“When you win the first one you kind of get in a comfortable zone, you know?” he said. “That’s why I think the second is harder. You have to put a lot of work, even more than the first one.”

Brazil had its most successful Olympics ever in Rio, unsurprisingly, with national records of seven gold medals and 19 total medals. It finished 13th in the medal standings, also a best. Those numbers are expected to descend without a home-field advantage in Tokyo. The addition of surfing should be a boost, though Medina is not guaranteed one of two Brazilian spots at the Games. Three of the top four men in last season’s world tour standings were from Brazil.

Which led Medina to proclaim that surfing has passed volleyball as Brazil’s second-most popular sport.

“Of course,” Medina said, “soccer is No. 1.”

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MORE: Top U.S. female surfer has Olympic swimming, Egg McMuffin ties

Kelly Slater ups Olympic prospects after viral moment; Brazilian wins world title

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A 46-year-old Kelly Slater matched his best finish on the World Surf League in more than two years, reaching the semifinals of the Billabong Pipeline Masters in Hawaii on Monday. With that kind of surfing, he could next year qualify for the sport’s Olympic debut.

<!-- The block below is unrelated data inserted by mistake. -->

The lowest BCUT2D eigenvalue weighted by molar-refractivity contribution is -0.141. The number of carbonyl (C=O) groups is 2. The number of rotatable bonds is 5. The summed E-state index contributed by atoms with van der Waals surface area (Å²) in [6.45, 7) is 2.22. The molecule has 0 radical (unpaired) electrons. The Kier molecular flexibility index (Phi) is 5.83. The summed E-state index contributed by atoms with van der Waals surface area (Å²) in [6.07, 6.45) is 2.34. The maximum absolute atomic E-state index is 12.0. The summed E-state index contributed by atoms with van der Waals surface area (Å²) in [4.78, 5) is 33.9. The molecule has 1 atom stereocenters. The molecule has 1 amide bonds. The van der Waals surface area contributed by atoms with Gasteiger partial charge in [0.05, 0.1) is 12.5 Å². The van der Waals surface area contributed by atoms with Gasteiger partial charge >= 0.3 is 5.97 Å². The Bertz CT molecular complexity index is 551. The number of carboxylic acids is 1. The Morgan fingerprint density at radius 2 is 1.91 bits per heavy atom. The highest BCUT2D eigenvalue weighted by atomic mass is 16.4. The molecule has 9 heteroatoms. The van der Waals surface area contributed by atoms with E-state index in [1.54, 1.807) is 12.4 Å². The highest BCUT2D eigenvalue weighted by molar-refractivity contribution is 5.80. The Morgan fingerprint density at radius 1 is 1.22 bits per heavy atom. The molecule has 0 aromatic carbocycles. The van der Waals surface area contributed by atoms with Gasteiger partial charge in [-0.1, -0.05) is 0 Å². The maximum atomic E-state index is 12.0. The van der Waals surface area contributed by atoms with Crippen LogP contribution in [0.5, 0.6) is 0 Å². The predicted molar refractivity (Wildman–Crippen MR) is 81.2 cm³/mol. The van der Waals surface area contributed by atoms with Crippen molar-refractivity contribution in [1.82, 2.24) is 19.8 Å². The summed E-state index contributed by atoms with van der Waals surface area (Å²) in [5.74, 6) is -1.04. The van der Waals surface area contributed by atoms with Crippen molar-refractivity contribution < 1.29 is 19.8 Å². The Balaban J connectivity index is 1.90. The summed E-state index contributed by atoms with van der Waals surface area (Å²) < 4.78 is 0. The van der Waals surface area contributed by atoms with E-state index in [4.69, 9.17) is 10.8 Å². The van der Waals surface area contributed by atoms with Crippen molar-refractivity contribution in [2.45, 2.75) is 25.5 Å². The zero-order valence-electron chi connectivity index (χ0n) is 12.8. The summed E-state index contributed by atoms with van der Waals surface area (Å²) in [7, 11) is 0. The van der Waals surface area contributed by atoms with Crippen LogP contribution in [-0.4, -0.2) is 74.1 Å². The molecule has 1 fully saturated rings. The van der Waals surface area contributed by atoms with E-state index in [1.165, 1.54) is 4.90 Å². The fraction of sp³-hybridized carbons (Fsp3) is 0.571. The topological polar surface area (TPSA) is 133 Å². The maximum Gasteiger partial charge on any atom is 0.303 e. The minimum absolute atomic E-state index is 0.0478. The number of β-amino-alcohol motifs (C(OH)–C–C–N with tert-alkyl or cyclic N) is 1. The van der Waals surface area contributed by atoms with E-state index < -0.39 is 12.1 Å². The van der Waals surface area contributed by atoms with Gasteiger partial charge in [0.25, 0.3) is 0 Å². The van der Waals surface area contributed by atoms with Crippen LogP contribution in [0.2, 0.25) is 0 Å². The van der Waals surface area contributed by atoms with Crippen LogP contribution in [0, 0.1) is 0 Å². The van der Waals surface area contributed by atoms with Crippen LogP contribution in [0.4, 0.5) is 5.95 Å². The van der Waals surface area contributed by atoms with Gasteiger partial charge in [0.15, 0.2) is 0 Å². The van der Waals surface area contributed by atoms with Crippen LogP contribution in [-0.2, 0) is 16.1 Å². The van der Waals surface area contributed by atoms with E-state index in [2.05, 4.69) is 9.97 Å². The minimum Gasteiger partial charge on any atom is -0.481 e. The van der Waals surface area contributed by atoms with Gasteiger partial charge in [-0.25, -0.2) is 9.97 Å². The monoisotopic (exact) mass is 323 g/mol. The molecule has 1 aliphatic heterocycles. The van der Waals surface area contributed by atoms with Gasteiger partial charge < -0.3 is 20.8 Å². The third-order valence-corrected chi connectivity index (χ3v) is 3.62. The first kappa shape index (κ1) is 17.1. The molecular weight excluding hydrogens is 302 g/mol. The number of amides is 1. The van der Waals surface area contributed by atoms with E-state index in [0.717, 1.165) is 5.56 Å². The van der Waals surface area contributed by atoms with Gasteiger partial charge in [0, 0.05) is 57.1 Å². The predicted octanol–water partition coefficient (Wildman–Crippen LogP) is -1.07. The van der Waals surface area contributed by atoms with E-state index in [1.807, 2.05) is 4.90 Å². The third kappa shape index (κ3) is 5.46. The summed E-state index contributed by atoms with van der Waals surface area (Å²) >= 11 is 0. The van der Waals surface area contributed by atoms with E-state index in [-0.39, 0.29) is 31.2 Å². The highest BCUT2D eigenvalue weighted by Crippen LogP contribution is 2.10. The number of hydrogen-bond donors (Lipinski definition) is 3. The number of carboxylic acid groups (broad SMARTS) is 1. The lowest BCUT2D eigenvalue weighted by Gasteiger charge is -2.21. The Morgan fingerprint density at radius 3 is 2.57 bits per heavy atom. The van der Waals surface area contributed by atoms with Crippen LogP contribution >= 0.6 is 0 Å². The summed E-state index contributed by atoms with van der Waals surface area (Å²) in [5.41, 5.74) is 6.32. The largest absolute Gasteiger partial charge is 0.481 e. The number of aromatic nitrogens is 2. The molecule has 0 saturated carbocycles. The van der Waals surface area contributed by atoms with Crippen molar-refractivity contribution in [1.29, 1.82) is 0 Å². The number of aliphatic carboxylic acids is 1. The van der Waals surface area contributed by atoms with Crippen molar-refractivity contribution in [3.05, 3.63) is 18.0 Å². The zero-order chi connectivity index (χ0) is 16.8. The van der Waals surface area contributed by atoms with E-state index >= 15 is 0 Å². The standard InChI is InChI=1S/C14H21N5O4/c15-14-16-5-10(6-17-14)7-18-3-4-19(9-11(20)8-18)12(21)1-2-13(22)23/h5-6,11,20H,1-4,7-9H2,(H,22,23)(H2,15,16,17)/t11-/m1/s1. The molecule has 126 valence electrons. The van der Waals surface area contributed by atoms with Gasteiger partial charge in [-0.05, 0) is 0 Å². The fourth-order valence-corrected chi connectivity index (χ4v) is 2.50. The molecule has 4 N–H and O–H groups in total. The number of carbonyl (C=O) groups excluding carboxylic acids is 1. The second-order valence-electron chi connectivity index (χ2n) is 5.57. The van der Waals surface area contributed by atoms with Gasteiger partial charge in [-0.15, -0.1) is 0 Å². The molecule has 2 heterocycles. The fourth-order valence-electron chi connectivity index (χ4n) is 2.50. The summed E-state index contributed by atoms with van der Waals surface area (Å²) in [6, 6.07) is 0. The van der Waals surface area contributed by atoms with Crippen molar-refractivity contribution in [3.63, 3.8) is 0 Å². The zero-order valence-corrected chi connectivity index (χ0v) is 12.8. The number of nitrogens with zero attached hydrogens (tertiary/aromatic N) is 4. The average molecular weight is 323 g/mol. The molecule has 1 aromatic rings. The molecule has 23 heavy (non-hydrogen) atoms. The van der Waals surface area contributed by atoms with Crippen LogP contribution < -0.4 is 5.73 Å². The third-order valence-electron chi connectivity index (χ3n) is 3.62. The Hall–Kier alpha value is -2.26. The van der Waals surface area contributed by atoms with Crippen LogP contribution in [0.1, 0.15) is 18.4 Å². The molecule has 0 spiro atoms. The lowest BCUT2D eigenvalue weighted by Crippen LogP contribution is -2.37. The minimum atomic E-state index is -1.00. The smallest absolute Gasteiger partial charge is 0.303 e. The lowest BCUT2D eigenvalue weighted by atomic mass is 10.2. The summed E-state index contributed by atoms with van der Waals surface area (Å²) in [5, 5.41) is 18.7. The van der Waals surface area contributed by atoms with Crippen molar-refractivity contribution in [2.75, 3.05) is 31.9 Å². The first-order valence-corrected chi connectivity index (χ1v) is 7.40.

The 11-time world champion lost to second-ranked Australian Julian Wilson 14.2 to 11.17 at the season-ending event.

Earlier, the seven-time Pipe Masters champ Slater eliminated Brazilian Filipe Toledo, who came into Hawaii ranked third in the world this year. Slater’s highlights included what’s being called “the Houdini tube ride,” which went viral a day later on Monday.

Brazilian Gabriel Medina clinched his second world title by reaching the final. Medina, a 24-year-old who landed the first backflip in a contest in 2016, is so popular that he has 6.5 million Instagram followers, nearly three times Slater’s amount.

Slater has said the 2019 season will be his last on tour, but he has not ruled out competing at the Tokyo Olympics should he qualify as one of the top two Americans in next year’s standings.

“If I make the [Olympic] team, I’ll compete,” Slater said in April.

Slater dropped to the third-ranked American in 2016 and missed four of 11 events last season after breaking his foot.

Still, he was the only U.S. man to record multiple top-three finishes among the 11 World Surf League contests in 2018, even though he only competed three times total due to injury.

“I actually think my hand cut the other day took my mind off the foot,” Slater said Monday. “And then yesterday I banged my other foot on the reef. That took my mind off of this. Then this morning I landed on my back.”